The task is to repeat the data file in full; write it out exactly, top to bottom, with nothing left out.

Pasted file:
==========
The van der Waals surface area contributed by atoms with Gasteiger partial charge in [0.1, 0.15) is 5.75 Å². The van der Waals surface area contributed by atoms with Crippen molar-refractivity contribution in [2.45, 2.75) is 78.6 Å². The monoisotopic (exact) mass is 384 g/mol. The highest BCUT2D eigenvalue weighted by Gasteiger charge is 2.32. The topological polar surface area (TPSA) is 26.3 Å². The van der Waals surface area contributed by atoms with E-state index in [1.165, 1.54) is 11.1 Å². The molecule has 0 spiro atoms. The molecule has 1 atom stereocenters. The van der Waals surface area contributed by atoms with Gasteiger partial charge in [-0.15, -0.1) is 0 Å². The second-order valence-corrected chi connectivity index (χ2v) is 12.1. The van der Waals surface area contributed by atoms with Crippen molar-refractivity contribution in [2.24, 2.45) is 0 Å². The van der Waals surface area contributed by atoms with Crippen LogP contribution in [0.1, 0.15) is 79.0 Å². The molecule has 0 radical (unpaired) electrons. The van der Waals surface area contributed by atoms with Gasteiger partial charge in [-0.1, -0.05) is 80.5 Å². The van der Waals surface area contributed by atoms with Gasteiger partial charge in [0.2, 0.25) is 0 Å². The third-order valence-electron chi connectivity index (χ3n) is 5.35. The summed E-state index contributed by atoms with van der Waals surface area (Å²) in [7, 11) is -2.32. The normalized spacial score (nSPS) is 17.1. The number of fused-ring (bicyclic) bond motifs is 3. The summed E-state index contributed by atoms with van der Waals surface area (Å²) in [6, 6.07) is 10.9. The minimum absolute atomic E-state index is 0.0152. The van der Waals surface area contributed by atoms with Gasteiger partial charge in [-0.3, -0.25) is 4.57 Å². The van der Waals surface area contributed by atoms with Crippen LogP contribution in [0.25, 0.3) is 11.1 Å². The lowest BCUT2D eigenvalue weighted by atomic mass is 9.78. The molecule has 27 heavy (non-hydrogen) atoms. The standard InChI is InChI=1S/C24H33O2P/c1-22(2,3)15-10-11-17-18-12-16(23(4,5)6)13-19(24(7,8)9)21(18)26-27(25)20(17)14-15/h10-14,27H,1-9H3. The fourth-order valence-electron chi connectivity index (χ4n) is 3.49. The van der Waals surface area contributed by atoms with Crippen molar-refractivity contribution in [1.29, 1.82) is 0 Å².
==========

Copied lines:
The van der Waals surface area contributed by atoms with Gasteiger partial charge in [0.1, 0.15) is 5.75 Å². The van der Waals surface area contributed by atoms with Crippen molar-refractivity contribution in [2.45, 2.75) is 78.6 Å². The monoisotopic (exact) mass is 384 g/mol. The highest BCUT2D eigenvalue weighted by Gasteiger charge is 2.32. The topological polar surface area (TPSA) is 26.3 Å². The van der Waals surface area contributed by atoms with E-state index in [1.165, 1.54) is 11.1 Å². The molecule has 0 spiro atoms. The molecule has 1 atom stereocenters. The van der Waals surface area contributed by atoms with Gasteiger partial charge in [-0.15, -0.1) is 0 Å². The second-order valence-corrected chi connectivity index (χ2v) is 12.1. The van der Waals surface area contributed by atoms with Crippen molar-refractivity contribution in [2.24, 2.45) is 0 Å². The van der Waals surface area contributed by atoms with Crippen LogP contribution in [0.1, 0.15) is 79.0 Å². The molecule has 0 radical (unpaired) electrons. The van der Waals surface area contributed by atoms with Gasteiger partial charge in [-0.1, -0.05) is 80.5 Å². The van der Waals surface area contributed by atoms with Gasteiger partial charge in [0.2, 0.25) is 0 Å². The third-order valence-electron chi connectivity index (χ3n) is 5.35. The summed E-state index contributed by atoms with van der Waals surface area (Å²) in [7, 11) is -2.32. The normalized spacial score (nSPS) is 17.1. The number of fused-ring (bicyclic) bond motifs is 3. The summed E-state index contributed by atoms with van der Waals surface area (Å²) in [6, 6.07) is 10.9. The minimum absolute atomic E-state index is 0.0152. The van der Waals surface area contributed by atoms with Gasteiger partial charge in [-0.3, -0.25) is 4.57 Å². The van der Waals surface area contributed by atoms with Crippen LogP contribution in [0.25, 0.3) is 11.1 Å². The lowest BCUT2D eigenvalue weighted by atomic mass is 9.78. The molecule has 27 heavy (non-hydrogen) atoms. The standard InChI is InChI=1S/C24H33O2P/c1-22(2,3)15-10-11-17-18-12-16(23(4,5)6)13-19(24(7,8)9)21(18)26-27(25)20(17)14-15/h10-14,27H,1-9H3. The fourth-order valence-electron chi connectivity index (χ4n) is 3.49. The van der Waals surface area contributed by atoms with Crippen molar-refractivity contribution in [1.29, 1.82) is 0 Å².